When it comes to electric power generation, particularly in emergency and standby applications, it can be critical that power is uninterrupted. Many companies invest in UPS systems to prevent disruptions in electricity but rely on their generator set(s) to start and support their electrical loads, ensuring a constant supply of power during outages. Starting battery condition can be the difference between an efficient transition of power; and disastrous consequences from power loss, caused by the inability to start the engines.
The majority of generator failure-to-start problems are due to batteries in poor condition. Insufficient charges due to short run periods, or chemical deterioration over time leave batteries depleted and unable to start engines. Even with proper maintenance, as batteries age they will lose their ability to hold a proper charge and will need replacement to avoid starting issues.
Proper maintenance procedures and testing intervals will help ensure failure to start conditions due to poor battery quality, do not occur. Testing the output voltage of a starting battery is not enough to determine the capability of the battery when under load. In order to correctly assess starting battery conditions, a digital voltmeter, hydrometer, manual battery load tester or battery analyzer should be used to determine battery life.
Starting battery type will dictate the method of testing. If a sealed battery is being tested, a digital voltmeter and a manual load tester will determine battery condition. If the battery used requires maintenance, a temperature compensating hydrometer will test specific gravity and confirm the battery’s state of charge; but should still be load tested, along with verifying output voltage using a digital voltmeter. The alternative is a battery analyzer. It will confirm the condition of the battery as well as the state of charge; it is not dependent on the battery being charged before testing, and compensates for temperature.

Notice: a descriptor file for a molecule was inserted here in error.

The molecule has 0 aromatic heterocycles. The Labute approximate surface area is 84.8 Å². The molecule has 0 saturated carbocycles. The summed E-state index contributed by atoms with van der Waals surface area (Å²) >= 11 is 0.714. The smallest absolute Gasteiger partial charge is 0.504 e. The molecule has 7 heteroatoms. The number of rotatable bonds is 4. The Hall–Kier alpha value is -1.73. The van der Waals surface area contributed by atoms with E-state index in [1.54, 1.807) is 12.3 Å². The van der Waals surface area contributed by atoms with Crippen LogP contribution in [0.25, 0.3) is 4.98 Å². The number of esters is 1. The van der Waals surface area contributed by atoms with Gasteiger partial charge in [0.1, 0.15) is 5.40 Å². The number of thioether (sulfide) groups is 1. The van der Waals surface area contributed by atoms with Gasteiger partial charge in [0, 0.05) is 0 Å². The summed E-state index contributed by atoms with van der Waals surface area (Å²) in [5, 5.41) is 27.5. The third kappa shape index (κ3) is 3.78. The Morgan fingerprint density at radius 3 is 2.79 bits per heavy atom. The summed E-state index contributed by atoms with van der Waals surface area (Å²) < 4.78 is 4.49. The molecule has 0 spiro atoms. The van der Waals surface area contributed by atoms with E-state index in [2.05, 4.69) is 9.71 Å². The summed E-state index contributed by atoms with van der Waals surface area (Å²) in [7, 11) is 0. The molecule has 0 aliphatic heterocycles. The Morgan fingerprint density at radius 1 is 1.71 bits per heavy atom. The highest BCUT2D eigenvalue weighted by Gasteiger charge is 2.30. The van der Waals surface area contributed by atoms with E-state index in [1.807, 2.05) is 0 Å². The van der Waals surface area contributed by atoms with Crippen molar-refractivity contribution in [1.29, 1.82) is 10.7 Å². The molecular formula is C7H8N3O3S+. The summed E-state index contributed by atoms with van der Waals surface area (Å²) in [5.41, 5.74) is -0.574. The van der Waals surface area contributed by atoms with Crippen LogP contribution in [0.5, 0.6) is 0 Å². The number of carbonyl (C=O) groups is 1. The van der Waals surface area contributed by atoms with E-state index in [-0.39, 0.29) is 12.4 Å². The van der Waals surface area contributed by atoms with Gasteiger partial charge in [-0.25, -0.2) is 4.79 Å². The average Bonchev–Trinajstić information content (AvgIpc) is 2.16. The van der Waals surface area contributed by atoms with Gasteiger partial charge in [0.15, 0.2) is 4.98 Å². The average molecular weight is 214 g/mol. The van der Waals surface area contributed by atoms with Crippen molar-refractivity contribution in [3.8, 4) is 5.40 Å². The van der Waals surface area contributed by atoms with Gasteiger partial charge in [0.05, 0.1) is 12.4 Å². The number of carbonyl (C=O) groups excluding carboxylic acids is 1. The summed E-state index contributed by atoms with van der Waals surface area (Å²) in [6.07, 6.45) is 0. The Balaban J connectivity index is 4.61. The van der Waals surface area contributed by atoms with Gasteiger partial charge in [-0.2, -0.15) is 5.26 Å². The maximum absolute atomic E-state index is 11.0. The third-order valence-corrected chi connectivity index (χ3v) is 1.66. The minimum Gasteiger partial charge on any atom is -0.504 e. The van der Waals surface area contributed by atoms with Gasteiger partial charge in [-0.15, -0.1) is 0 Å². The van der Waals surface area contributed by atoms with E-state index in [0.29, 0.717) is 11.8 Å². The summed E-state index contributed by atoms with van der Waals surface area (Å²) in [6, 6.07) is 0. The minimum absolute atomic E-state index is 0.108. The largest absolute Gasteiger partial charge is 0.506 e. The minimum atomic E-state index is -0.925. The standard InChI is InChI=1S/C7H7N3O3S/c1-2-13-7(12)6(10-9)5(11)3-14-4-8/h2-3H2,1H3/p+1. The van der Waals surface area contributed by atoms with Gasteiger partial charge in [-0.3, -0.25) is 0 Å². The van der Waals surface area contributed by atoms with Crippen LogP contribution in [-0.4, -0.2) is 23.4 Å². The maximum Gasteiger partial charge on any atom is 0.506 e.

Depending on generator charging system and features, starting battery life and condition may be monitored electronically; this however is no substitute for manual inspection and should not replace visual evaluation.
When inspecting and testing batteries:
- Always take proper safety precautions to avoid injury
- Inspect batteries for corrosion, abnormally warm temperatures and swelling
- Use baking soda and water solution to clean corrosion if present. Coating terminals in light silicon grease or petroleum jelly will slow corrosion buildup.
- When adding water to a battery, be sure not to overfill, and use distilled or demineralized water. Tap water will have an adverse effect because of its minerals and impurities.
- Test battery when fully charged. It is recommended that the surface charge be removed or the battery has set for an extended period (12 hours) before testing. (Does not apply to battery analyzer).
- When testing specific gravity, hydrometer readings should not vary more than .05 between cells.
- Always verify that the charging system is connected and working properly.
Too often starting battery maintenance and testing are neglected procedures which can lead to battery failure. The most common service calls for generators are failure to start due to battery failure. With so much riding on the ability of your investment to start and maintain your electrical loads, why take a chance with improperly maintained starting batteries?
A few things to consider:
- Are proper maintenance procedures in place to monitor battery condition on a consistent basis?
- Are the proper tools readily accessible to monitor and test battery condition?
- When replacing batteries, are replacements of equal size and rating, recommended by the manufacturer being used?
- When inspecting batteries, are other components of the starting and charging system being inspected to ensure there are no breaks in wire/ cable insulation or loose connections?
With proper maintenance procedures in place, combined with the appropriate diagnostic equipment; failure to starts issues due to poor battery condition can easily be avoided. Due diligence is a must when there is so much relying an efficient transition of power.
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